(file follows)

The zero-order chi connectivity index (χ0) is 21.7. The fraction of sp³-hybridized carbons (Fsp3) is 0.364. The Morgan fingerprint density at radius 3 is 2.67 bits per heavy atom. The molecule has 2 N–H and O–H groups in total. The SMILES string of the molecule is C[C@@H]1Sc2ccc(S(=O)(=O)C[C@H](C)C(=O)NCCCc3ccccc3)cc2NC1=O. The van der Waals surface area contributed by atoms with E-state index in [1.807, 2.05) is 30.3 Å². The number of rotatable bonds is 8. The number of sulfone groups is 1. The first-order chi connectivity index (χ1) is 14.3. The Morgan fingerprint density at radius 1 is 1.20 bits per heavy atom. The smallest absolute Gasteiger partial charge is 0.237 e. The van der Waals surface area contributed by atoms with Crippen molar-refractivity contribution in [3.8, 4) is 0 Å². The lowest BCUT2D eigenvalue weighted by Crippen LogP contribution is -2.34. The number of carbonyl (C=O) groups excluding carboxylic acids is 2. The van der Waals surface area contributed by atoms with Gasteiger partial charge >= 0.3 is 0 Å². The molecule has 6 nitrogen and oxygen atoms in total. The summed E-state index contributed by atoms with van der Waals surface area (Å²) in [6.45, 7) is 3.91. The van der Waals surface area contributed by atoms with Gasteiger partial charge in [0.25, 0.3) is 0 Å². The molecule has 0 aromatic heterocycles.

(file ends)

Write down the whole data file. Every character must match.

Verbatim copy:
The zero-order chi connectivity index (χ0) is 21.7. The fraction of sp³-hybridized carbons (Fsp3) is 0.364. The Morgan fingerprint density at radius 3 is 2.67 bits per heavy atom. The molecule has 2 N–H and O–H groups in total. The SMILES string of the molecule is C[C@@H]1Sc2ccc(S(=O)(=O)C[C@H](C)C(=O)NCCCc3ccccc3)cc2NC1=O. The van der Waals surface area contributed by atoms with E-state index in [1.807, 2.05) is 30.3 Å². The number of rotatable bonds is 8. The number of sulfone groups is 1. The first-order chi connectivity index (χ1) is 14.3. The Morgan fingerprint density at radius 1 is 1.20 bits per heavy atom. The smallest absolute Gasteiger partial charge is 0.237 e. The van der Waals surface area contributed by atoms with Crippen molar-refractivity contribution in [3.8, 4) is 0 Å². The lowest BCUT2D eigenvalue weighted by Crippen LogP contribution is -2.34. The number of carbonyl (C=O) groups excluding carboxylic acids is 2. The van der Waals surface area contributed by atoms with Gasteiger partial charge >= 0.3 is 0 Å². The molecule has 6 nitrogen and oxygen atoms in total. The summed E-state index contributed by atoms with van der Waals surface area (Å²) in [6.45, 7) is 3.91. The van der Waals surface area contributed by atoms with Gasteiger partial charge in [0.25, 0.3) is 0 Å². The molecule has 0 aromatic heterocycles.